From the pressure to keep up with social media to the low-level irritation produced by a world in which something is always beeping or buzzing, technology can produce its own set of anxieties.
At the very least, you need to organize your devices, accounts and online time so that you reduce your tech-induced stress. That means letting go of the idea that you need to keep up with social media, reply to every email and accumulate the maximum number of LinkedIn connections.
But keeping your online life from driving you crazy isn’t enough; you can also harness your devices and platforms so that they reduce stress and support good mental health. Here’s how technology can help you tackle five of the most common sources of work-related stress:
Distraction: Whether it’s a constant stream of colleagues knocking on your door with a quick question, or your own tendency to fall into a Buzzfeed quiz hole when you should be working on a Powerpoint deck, distraction is a major contributor to workplace stress. Rein in online distractions with tools like RescueTime (which tracks how you spend your time online), Focus (which blocks distracting websites) or Freedom (which can keep you offline altogether). To get dedicated chunks of work time without real-world interruptions, your best bet is to block off chunks of time in your calendar—then close your door (or get out of the office) and turn off your inter-office chat and email clients.
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• Stress author could be none, one or many Don’t let it get the better of you.
The demanding boss: If your boss typically contributes to your work stress, rather than alleviating it, it’s time to tame your boss with technology. Have you got a manager who emails you after hours, and expects a response before the next business day? Set up an email filter that sends you a text message when she emails you (so you can stop constantly checking your inbox). If you want to strike a balance between reinforcing her behavior with immediate responses and jeopardizing your job by ignoring after-hours messaging, use a tool like Outlook’s delay delivery or the Boomerang Gmail extension to time your response for a few hours after your boss has emailed. Have you got a manager who only points out your shortcomings, instead of your accomplishments? Use a note-taking program like Evernote to build a file of project notes and positive email feedback that you can show your boss at your next performance review.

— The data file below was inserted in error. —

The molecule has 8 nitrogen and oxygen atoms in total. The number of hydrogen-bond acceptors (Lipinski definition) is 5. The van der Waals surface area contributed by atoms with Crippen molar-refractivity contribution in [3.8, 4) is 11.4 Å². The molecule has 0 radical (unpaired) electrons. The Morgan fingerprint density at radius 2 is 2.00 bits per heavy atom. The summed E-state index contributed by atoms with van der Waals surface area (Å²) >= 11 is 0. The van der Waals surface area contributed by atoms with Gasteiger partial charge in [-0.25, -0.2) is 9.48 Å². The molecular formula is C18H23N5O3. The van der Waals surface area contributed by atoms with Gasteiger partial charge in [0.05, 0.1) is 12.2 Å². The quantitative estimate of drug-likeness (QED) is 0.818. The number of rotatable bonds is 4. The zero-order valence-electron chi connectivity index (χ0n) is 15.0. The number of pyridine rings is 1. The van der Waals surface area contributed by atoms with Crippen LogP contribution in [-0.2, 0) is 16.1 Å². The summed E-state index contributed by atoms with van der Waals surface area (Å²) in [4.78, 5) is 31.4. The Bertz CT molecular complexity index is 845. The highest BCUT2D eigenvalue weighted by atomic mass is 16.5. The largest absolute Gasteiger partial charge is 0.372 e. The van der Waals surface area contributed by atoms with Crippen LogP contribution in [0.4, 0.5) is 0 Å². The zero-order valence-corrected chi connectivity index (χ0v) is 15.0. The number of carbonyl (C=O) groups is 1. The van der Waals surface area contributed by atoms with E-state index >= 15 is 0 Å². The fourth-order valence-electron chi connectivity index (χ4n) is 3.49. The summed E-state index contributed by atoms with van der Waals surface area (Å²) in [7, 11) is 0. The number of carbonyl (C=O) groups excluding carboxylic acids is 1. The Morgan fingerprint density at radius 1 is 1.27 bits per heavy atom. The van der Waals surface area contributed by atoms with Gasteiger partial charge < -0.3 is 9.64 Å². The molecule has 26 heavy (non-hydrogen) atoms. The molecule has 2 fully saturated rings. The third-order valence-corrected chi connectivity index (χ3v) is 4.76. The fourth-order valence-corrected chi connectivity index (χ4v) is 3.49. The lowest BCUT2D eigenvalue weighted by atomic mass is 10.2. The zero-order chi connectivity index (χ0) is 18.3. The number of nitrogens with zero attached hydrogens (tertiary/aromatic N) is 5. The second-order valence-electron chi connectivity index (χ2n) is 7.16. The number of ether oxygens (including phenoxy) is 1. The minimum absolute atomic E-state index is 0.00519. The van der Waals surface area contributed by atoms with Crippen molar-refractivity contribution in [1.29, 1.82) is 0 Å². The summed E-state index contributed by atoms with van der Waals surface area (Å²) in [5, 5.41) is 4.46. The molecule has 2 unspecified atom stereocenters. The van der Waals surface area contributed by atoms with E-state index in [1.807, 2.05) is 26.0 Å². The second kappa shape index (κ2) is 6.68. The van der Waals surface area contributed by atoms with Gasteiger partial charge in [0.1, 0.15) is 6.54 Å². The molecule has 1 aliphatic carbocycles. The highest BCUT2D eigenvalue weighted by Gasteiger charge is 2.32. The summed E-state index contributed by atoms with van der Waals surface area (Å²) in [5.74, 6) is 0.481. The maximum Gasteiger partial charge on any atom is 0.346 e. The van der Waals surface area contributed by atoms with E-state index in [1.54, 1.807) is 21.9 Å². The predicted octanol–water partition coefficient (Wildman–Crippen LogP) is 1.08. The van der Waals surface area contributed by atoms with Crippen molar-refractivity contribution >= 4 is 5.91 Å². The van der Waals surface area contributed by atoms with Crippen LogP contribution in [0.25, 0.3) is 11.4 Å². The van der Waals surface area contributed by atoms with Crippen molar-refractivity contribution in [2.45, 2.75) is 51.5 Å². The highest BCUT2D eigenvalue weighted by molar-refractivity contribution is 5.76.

The draining commute: Long commutes are one of the top reasons people feel dissatisfied with their work. But your commute can be a productive, energizing or restorative part of your day if you’ve got the right toolkit. For a productive commute by transit, install a newsreader like Feedly or Flipboard and use it to follow news in your field and related industries; hook your newsreader up to Buffer or Hootsuite and queue up a day or week’s worth of tweets and LinkedIn updates while you’re on your way to or from work. For an energizing commute by foot or bike, combine your commute with a workout by using Spotify’s Running feature to get a playlist calibrated to your pace, or the Gymboss app to power you up with interval training (you’ll want a shower at the other end of your commute). For a restorative commute, resist the urge to subscribe to podcasts that make you a better salesperson or in-the-know HR pro, and instead subscribe to podcasts that speak to personal interests like parenting, comedy, or creativity.
Fear of missing out: Professionals have long struggled with anxiety about what they’re missing—the conferences they aren’t attending, the meetings they aren’t invited to, or the industry news they’re the last to hear. But social media makes that fear of missing out (aka FOMO) a lot tougher, because we’re constantly subjected to the tweets, Facebook posts, and LinkedIn updates about all the stuff we’re not doing. If you want to improve your character and mental resilience, you can take each of these moments as an opportunity to build your character and transcend your own petty jealousies—or you can do what I do, and filter out the content that triggers your FOMO. If I’m not attending the SXSW Interactive Festival, for example, I use Tweetdeck to filter out any tweets about SXSW; and if I have a particular colleague whose Facebook updates often trigger my anxieties, I hide him permanently from my Facebook feed.
Sleeplessness: When you’re facing a major deadline or a difficult issue at work, bedtime can be a nightmare: instead of falling asleep, your brain fixates on work and ramps up your anxiety levels. My favorite way to combat that bedtime anxiety attack is with my iPhone. Listening to an audiobook from Audible—typically something light and funny—can usually keep my mind off my work long enough to let me fall asleep; Audible even offers a sleep timer that automatically shuts off your phone after 15 or 30 minutes. If I’m too stressed out for a mere audiobook, I use a guided meditation recording or a meditation app like Stop, Breathe & Think.
Your anti-stress tech toolkit needn’t be confined to these five stressors. Once you start thinking of technology as an ally in combatting stress, rather than yet another source of work stress, you can work to identify the tools and workflows that can help you tackle each of your major sources of work-related stress.
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